This Broadening Participation Research Initiation Grant in Engineering (BRIGE) award provides funding for the investigation of the mechanical properties of human cervical tissue and provides opportunities to raise the visibility of engineering science to female students. The research goal is to quantify cervical structure and material property relationships to determine how cervical tissue remodeling and mechanical properties influence each other during pregnancy. The cervical extracellular matrix (ECM) is responsible for maintaining tissue mechanical integrity and for regulating cell activity. The architecture of the collagen network and the interaction of the collagen fibers with its surroundings dictate the non-linear, time-dependent, and anisotropic material behavior of the tissue. This research aims to develop a micro and nanoindentation technique to account for the anisotropic and time-dependent mechanical behavior of cervical tissue and to develop finite element analysis tools to explore stress and strain behavior during indentation. This testing framework will guide the development of an appropriate constitutive model to generate descriptive material properties and will benefit future investigations of cervical tissue altered through disease, genetic manipulation, and biochemical alteration.

The cervix is a mechanical barrier, retaining the fetus inside the uterus during pregnancy. The mechanical integrity of the cervix and the precise timing of tissue remodeling events during pregnancy are critical for a healthy gestation of the fetus. The research funded by this grant aims to characterize the mechanical behavior of human cervical tissue and to quantify how connective tissue alterations may influence cervical material properties. The goal is to develop appropriate experimental and analytical methodologies to account for the complex nature of the tissue. The research conducted in the PI's lab is dedicated to the advancement of women's health through scientific research, and through these efforts the PI further aims to attract and recruit female students to the engineering field through efforts at the high school, undergraduate, and graduate level.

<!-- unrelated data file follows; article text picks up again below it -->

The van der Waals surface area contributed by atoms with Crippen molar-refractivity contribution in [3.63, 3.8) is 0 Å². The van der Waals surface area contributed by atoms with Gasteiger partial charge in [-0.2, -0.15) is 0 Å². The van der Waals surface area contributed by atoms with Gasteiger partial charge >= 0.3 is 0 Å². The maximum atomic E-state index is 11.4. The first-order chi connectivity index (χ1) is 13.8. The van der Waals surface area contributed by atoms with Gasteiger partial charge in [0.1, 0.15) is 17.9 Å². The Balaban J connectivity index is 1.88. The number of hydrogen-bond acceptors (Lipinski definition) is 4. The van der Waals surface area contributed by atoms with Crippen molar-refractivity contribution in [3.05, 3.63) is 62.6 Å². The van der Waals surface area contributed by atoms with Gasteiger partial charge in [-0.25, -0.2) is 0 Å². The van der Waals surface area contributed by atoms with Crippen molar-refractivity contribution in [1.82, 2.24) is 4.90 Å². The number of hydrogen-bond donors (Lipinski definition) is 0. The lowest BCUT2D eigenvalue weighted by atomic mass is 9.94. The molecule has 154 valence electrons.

Project Report

Despite advances in prenatal care, the rate of preterm birth (birth before 37 weeks of gestation) in the US and around the world remains on the rise. This fact underscores how little is know about the causes of preterm birth, which is a leading cause of neonatal deaths. Researchers do know, however, that the healthy function of the uterine cervix is crucial for a successful pregnancy. During pregnancy, the cervix is a mechanical barrier that must remain strong to counteract the weight of the growing baby and the mechanical forces generated by the uterus. If the cervix is too weak, it can begin to dilate prematurely and can result in a preterm birth. The overall objective of the Principal Investigator's (PI) research project is to understand the mechanical role of the cervix during pregnancy and to understand if premature changes to the mechanical strength of the cervix lead to preterm birth. In addition, through this work, the PI also sought to raise the visibility of engineering research to female students. In this study, the PI developed a mechanical testing technique to measure the mechanical integrity of the cervix. This techniques is called indentation and it requires minimal specimen preparation and has the ability to test the organ at many locations. Once the indentation methodology was validated, it was used to measure the material properties of both nonpregnant and pregnant human cervical tissue taken from hysterectomy patients. It was found that nonpregnant tissue was much stiffer when compared to pregnant tissue, suggesting that the cervix remodels during pregnancy. In addition, it was found that among the nonpregnant tissue samples, the mechanical properties varied depending on age and on the number of previous births and some cervices had heterogeneous material properties. In general, women with more previous vaginal deliveries have a stiffer cervix, tissue closer to the uterus is stiffer than tissue closer to the vaginal end, and younger patients have stiffer cervices than older patients. Community and educational outreach was conducted with this award through the creation of a material testing workshop and the creation of a Mechanical Engineering Graduate Women’s Group. The material testing workshop was presented at two symposia: 1) The Women’s Innovation Symposium in Engineering (WISE), an all-day engineering event hosted by Poly Prep Country Day School in Brooklyn, New York during the Spring 2012 semester (40 girls) and 2) Math Science Technology Symposium for Middle School Girls at the Macomb Intermediate School District in Macomb County, Michigan during the Spring 2013 semester (400 girls). A lab module was designed to explain and demonstrate the concept of the ‘Strength of Materials.’ An introductory presentation was given to highlight the uses of everyday materials in industry and health sciences applications, and a very brief lesson on stress/strain and the difference between structural and material properties was given. Educational and research activities are shared through the PI’s website, where graduate students blog about accomplishments and interesting media stories that are related to the lab’s research.

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Columbia University
New York
United States
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